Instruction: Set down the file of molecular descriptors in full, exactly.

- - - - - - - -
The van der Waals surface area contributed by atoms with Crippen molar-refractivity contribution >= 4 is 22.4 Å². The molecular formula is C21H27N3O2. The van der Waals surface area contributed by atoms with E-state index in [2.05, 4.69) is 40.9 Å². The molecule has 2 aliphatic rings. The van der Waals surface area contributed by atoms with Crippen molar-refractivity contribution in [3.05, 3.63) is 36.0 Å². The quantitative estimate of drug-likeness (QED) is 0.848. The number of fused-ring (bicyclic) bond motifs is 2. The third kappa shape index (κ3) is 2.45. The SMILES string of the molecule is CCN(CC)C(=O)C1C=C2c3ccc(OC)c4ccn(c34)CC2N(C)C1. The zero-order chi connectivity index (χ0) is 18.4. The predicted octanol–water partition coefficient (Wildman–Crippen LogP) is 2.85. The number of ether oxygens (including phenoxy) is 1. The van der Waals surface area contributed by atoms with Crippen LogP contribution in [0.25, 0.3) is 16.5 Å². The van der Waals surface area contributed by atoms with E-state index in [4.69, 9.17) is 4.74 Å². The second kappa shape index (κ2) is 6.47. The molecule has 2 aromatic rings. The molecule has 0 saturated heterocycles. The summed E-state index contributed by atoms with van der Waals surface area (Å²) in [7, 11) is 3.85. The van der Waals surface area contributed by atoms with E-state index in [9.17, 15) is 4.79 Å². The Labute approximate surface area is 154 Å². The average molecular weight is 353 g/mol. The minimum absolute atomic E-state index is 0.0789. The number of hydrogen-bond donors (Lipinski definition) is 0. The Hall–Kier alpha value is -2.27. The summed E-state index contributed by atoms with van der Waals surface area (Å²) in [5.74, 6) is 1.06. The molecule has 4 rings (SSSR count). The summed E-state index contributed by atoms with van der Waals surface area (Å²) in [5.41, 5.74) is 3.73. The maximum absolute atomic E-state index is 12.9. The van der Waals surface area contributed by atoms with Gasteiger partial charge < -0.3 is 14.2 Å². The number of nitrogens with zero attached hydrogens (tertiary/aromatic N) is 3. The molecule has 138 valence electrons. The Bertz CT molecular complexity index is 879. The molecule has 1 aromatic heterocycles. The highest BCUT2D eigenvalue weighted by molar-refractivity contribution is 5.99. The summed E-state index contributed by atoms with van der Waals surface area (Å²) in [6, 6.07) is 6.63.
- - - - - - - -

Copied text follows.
The van der Waals surface area contributed by atoms with Crippen molar-refractivity contribution >= 4 is 22.4 Å². The molecular formula is C21H27N3O2. The van der Waals surface area contributed by atoms with E-state index in [2.05, 4.69) is 40.9 Å². The molecule has 2 aliphatic rings. The van der Waals surface area contributed by atoms with Crippen molar-refractivity contribution in [3.05, 3.63) is 36.0 Å². The quantitative estimate of drug-likeness (QED) is 0.848. The number of fused-ring (bicyclic) bond motifs is 2. The third kappa shape index (κ3) is 2.45. The SMILES string of the molecule is CCN(CC)C(=O)C1C=C2c3ccc(OC)c4ccn(c34)CC2N(C)C1. The zero-order chi connectivity index (χ0) is 18.4. The predicted octanol–water partition coefficient (Wildman–Crippen LogP) is 2.85. The number of ether oxygens (including phenoxy) is 1. The van der Waals surface area contributed by atoms with Crippen LogP contribution in [0.25, 0.3) is 16.5 Å². The van der Waals surface area contributed by atoms with E-state index in [4.69, 9.17) is 4.74 Å². The second kappa shape index (κ2) is 6.47. The molecule has 2 aromatic rings. The molecule has 0 saturated heterocycles. The summed E-state index contributed by atoms with van der Waals surface area (Å²) in [7, 11) is 3.85. The van der Waals surface area contributed by atoms with E-state index in [9.17, 15) is 4.79 Å². The Labute approximate surface area is 154 Å². The average molecular weight is 353 g/mol. The minimum absolute atomic E-state index is 0.0789. The number of hydrogen-bond donors (Lipinski definition) is 0. The Hall–Kier alpha value is -2.27. The summed E-state index contributed by atoms with van der Waals surface area (Å²) in [5.74, 6) is 1.06. The molecule has 4 rings (SSSR count). The summed E-state index contributed by atoms with van der Waals surface area (Å²) in [5.41, 5.74) is 3.73. The maximum absolute atomic E-state index is 12.9. The van der Waals surface area contributed by atoms with Gasteiger partial charge < -0.3 is 14.2 Å². The number of nitrogens with zero attached hydrogens (tertiary/aromatic N) is 3. The molecule has 138 valence electrons. The Bertz CT molecular complexity index is 879. The molecule has 1 aromatic heterocycles. The highest BCUT2D eigenvalue weighted by molar-refractivity contribution is 5.99. The summed E-state index contributed by atoms with van der Waals surface area (Å²) in [6, 6.07) is 6.63.